List your options her




As you look at your options, choose one option. Consider for a moment, what might it take for you to be more open or willing to consider exploring this behavior. Write your answer here:

How to Buy the Book:

Where to purchase The Harm Reduction Workbook for Addiction, released on January 2, 2024:

Kristin’s bio:

Kristin L. Dempsey, EdD, LMFT, LPCC, is a psychotherapist, counselor educator, and trainer. For thirty years, she has supported individuals with exploring their own relationships to substances. She is a member of the Motivational Interviewing Network of Trainers (MINT) and has been privileged to provide motivational interviewing (MI) training to thousands of people in behavioral health, primary care, public health, school, corrections, and human services organizations.

Kristin sees clients in her psychotherapy offices in San Francisco and Burlingame, California, and she teaches counseling psychology as core faculty at the Wright Institute’s Counseling Psychology Program and as Lecturing Faculty in the San Francisco State University’s Counseling Program. Kristin is currently serving as board president of the California Association of Licensed Professional Clinical Counselors.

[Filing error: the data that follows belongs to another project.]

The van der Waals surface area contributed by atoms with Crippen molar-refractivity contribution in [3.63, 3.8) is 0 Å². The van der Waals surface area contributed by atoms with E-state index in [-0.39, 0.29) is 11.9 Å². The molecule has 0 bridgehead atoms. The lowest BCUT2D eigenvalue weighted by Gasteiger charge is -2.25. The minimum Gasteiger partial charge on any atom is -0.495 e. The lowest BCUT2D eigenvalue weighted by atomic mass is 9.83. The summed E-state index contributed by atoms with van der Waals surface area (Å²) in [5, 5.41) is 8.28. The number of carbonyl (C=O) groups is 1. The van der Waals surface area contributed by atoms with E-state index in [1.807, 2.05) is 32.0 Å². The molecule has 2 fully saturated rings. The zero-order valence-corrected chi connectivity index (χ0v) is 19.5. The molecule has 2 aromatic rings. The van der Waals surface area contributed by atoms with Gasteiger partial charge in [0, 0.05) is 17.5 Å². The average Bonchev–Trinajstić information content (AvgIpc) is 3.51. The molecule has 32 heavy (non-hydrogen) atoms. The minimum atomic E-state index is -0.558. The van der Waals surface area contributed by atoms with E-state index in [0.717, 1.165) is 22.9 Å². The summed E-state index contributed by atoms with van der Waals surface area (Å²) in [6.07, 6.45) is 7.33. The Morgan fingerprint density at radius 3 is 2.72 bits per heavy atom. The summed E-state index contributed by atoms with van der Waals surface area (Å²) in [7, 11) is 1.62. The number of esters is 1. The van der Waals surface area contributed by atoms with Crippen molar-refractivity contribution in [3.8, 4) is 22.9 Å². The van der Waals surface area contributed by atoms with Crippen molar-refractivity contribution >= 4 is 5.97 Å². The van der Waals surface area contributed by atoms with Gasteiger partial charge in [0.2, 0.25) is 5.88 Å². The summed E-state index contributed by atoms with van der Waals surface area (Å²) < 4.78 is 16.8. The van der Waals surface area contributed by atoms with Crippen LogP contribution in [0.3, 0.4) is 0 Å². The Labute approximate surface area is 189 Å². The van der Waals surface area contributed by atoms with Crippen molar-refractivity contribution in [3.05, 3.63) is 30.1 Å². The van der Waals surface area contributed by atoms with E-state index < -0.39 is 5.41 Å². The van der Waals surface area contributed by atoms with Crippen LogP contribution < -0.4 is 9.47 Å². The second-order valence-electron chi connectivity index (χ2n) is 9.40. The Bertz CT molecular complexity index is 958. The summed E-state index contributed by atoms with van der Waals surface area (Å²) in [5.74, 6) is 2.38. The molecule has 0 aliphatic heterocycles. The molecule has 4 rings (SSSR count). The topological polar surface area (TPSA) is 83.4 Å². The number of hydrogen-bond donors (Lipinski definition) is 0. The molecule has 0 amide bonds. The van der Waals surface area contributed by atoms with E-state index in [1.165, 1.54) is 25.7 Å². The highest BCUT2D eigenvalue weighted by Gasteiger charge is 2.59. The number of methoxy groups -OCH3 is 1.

I was just in Ghana for two weeks soaking up as much of the culture as one can in a brief time. (I also was soaking up the sweat of hot and humid weather).

One day, we took a canoe ride on the Amudado Mother River in the Volta region of Ghana en route to an island village. As it happened, there was some trouble in the outboard engine so we diverted to a closer island and disembarked. Unannounced and unexpected, we walked into the village on Gabikpo Island.

The Queen Mother of the village greeted us as if this was a well planned tour. We had brought fish, tomatoes, peppers, onions and akple (like corn meal) that was to be cooked on the original destination island. Without missing a beat, the Queen Mother started preparing the meal.